Repurposing a building starts with knowing all of its constituent parts. Isabella Kaminski looks at how material passports could change the industry
Imagine knowing how much a building was worth – every brick, beam, window, door and curtain wall – and which parts of it could be reused or recycled.
With such detailed knowledge, the building would become more than just a here-and-now balance sheet asset. It would create a bank of components that had a potential future life and a known value beyond worthless demolition spoil.
It could change construction economics, revolutionise design, result in more sustainable use of finite natural resources and slash carbon emissions.
The material passport, a concept already being adopted in mainland Europe, paves the way for this industry sea change.
The passport is effectively a digital document containing information on all the parts in a particular product or material or, in this case, a building.
Circular economy champion Duncan Baker-Brown of BBM Sustainable Design explains that a material passport lists the ‘ingredients’ of a structure, which can be useful to manage a facility or to make changes if it is redeveloped or extended.
The passport is effectively a digital document containing information on all the parts in a particular building
By linking this information to other sources such as product and market data, he sees it as a tool to move the construction industry closer towards a more circular economy; one where materials are kept in use longer and new resources are not extracted to make buildings.
‘The problem we’ve got at the moment is we tend to crush buildings into pretty useless rubble. In a circular economy you keep the value and sophistication of the products and systems when you reuse them,’ says Baker-Brown. ‘That’s why material passports are an excellent idea because they’re going to make the likelihood of good deconstruction, or even keeping a building, higher.’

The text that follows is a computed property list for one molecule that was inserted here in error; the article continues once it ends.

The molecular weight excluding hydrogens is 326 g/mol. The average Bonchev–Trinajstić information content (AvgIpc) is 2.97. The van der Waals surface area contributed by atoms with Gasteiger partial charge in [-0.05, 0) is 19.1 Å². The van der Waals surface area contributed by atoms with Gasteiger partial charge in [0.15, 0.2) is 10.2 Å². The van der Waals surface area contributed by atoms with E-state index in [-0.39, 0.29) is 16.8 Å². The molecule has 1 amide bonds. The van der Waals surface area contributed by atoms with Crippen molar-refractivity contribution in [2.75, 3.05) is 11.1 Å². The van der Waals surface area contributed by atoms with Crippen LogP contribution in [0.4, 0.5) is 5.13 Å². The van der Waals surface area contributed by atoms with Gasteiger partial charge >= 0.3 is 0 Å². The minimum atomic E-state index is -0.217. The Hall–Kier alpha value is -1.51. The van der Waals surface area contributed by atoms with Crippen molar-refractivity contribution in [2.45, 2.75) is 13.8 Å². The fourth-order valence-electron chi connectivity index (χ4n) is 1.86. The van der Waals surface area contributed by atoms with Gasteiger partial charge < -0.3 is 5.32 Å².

The concept of material passports was pioneered several years ago by RAU Architects, headed by Dutch architect Thomas Rau.
Sabine Oberhuber, who co-founded sister company and circular business consultancy Turntoo alongside Rau, says the practice realised there was no business model for recycling buildings; there was no obvious place to buy reused materials or to sell them at the end of their life.
To fill this gap, they designed a material passport that would collate data on all the materials and products in a building.
One of the first projects to use this cataloguing system was the redevelopment of an office owned by Dutch energy firm Liander in Duiven in 2015. It reused 80 per cent of materials from the existing building and ensured all virgin products were reusable.
Office, RAU Architects and Fokkema & Partners Architecten
‘Our ambition is to get the industry investing in buildings, pushing designers for maximising material value,’ says Oberhuber. ‘It’s very important architects embrace that thinking fast because if we look at the impact of the building industry on our environment it’s huge.’
This nascent scheme has grown into the Madaster platform. Accessed through a subscription, this allows designers and others along the construction chain to upload BIM data on a building. The platform automatically generates a material passport describing the materials in each layer of the building and how easy it is to retrieve them. It also estimates how much they will be worth in the future by drawing on information from sources such as the London Metal Exchange.
And it calculates a circularity index, which analyses whether the building uses virgin or recycled materials, how much information is available on them, whether they can be reused and how they are joined together.
Not only does this make it easier to change or deconstruct a building, but it can increase its value by putting clear figures on how much its materials are worth.
On a wider front, according to Dutch-based sustainability consultant Metabolic, the 2.6 million tonnes of building materials ‘released’ each year through renovation and demolition in Amsterdam alone has a value of €688 million.
Material passport example
Pablo van Den Bosch of the not-for-profit Madaster Foundation says its platform draws from its own data pool to estimate what materials and products will be available for reuse in the future. He says: ‘One of the biggest issues in terms of circularity in the construction sector is that the design process is disconnected in time from the realisation of the object.’
There are plans for adding information on embodied carbon into Madaster, too.
Baker-Brown is hopeful that architects could easily adapt to designing with materials at front of mind, helping them think more carefully about what they put into a building. ‘Architects are really well placed to deal with this,’ he says. ‘[As] we tend to do the detailed design of building, we know how they’re put together.’
Some approaches will undoubtedly have to change. He notes that just one or two things during the construction process could completely undermine its ability to be easily deconstructed, such as cement in brickwork instead of lime mortar, or glue instead of screws, bolts and clips.
Even expanded foam – often used to seal a house to achieve the Passivhaus standard – is problematic. However, as Baker-Brown says: ‘What the Passivhaus will say, quite rightly, is if you do detailing properly you don’t need to use expanded foam.’